Children with life-threatening illnesses treated to holiday food & fun

By Minna Sugimoto - bio | email

WAIPIO (HawaiiNewsNow) - The holiday season can be a difficult time for seriously-ill children and their families. On Sunday night, a non-profit group teamed up with a restaurant chain to help lift the spirits of dozens of Hawaii families.

The support group HUGS says families with a child with a life-threatening illness may feel overwhelmed emotionally and financially during this time of year. On Sunday, about 40 families were treated to food and festivities so they wouldn't feel alone.

From a visit with Stitch to a stand full of candy, it was a feast for the eyes and tummies of all the special guests.

At the lei-making table was 10-year-old Kamalani, who knows a thing or two about needles. The courageous fifth grader is in her second bout with leukemia, and has had seven hospital stays in the past year.

"To get away from the hospital and all the problems of being sick and coming to an event like this is just real special to our family," Felix Aetonu, Kamalani's father, said.

The non-profit HUGS -- which stands for Help, Understanding and Group Support -- threw this pre-Thanksgiving party for families who have experienced or are currently caring for a child with a life-threatening illness.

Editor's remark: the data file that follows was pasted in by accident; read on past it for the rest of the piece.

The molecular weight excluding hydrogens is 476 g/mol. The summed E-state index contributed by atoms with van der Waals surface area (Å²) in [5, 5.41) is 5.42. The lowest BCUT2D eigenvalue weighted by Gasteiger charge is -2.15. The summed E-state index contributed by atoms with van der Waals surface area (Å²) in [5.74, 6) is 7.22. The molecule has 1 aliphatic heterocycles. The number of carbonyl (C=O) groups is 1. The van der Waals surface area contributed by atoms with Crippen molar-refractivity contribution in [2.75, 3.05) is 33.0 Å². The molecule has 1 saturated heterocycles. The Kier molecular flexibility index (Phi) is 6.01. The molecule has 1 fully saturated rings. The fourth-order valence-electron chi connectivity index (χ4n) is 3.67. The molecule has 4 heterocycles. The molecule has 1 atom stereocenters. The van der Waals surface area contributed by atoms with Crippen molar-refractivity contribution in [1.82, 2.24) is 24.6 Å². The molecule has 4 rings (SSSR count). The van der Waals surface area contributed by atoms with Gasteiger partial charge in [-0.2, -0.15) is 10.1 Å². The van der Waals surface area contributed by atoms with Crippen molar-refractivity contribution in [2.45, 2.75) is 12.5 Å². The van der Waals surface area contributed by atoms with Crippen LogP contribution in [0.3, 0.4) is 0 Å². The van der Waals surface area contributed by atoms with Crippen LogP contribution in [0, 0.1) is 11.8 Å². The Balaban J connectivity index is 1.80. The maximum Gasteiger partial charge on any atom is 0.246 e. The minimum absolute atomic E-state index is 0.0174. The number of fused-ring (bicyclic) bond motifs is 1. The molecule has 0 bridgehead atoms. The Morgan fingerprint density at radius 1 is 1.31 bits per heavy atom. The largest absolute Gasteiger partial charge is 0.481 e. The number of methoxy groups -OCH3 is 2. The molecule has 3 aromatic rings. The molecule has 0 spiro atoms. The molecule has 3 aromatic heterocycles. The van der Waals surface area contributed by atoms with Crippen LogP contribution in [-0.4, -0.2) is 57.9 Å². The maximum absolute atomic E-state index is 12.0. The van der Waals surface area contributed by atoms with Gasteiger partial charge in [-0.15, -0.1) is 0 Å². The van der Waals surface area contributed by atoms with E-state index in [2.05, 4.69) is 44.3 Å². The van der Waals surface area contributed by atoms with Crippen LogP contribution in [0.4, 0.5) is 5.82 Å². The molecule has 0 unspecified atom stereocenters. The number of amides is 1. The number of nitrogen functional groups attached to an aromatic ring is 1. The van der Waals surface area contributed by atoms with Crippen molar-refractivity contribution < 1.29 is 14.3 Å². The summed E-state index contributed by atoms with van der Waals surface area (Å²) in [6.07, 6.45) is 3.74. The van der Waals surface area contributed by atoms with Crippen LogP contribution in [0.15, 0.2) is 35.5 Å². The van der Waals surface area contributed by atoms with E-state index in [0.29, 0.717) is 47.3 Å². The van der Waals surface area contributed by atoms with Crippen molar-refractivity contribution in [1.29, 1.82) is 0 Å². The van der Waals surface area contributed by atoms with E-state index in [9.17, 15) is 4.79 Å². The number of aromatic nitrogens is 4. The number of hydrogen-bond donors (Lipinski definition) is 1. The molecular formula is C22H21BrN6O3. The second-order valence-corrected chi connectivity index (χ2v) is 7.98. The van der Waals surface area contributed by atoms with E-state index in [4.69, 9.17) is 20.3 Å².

"Many of them have been deeply impacted by mounting medical bills and other out-of-pocket expenses," Donna Witsell, HUGS executive director, said. "So even some of the things that the rest of us could do during the holidays, they no longer have the funds to do."

It's the third year in which Zippy's Restaurants has sponsored this holiday gathering, providing the food and the volunteers. The company says it's inspired by the strength of the kids as they face physical and emotional hardships.

"It's amazing the fortitude that they have," Jason Higa, Zippy's chief executive officer, said. "We all know, I think, that children just have such a great ability to make it through challenges that as adults we find overwhelming."

For Kamalani, the party offered many chances to smile.

"Taking pictures, seeing all my friends from HUGS, come here and just enjoy," she said.

About half of the children HUGS provides services to have some form of cancer.

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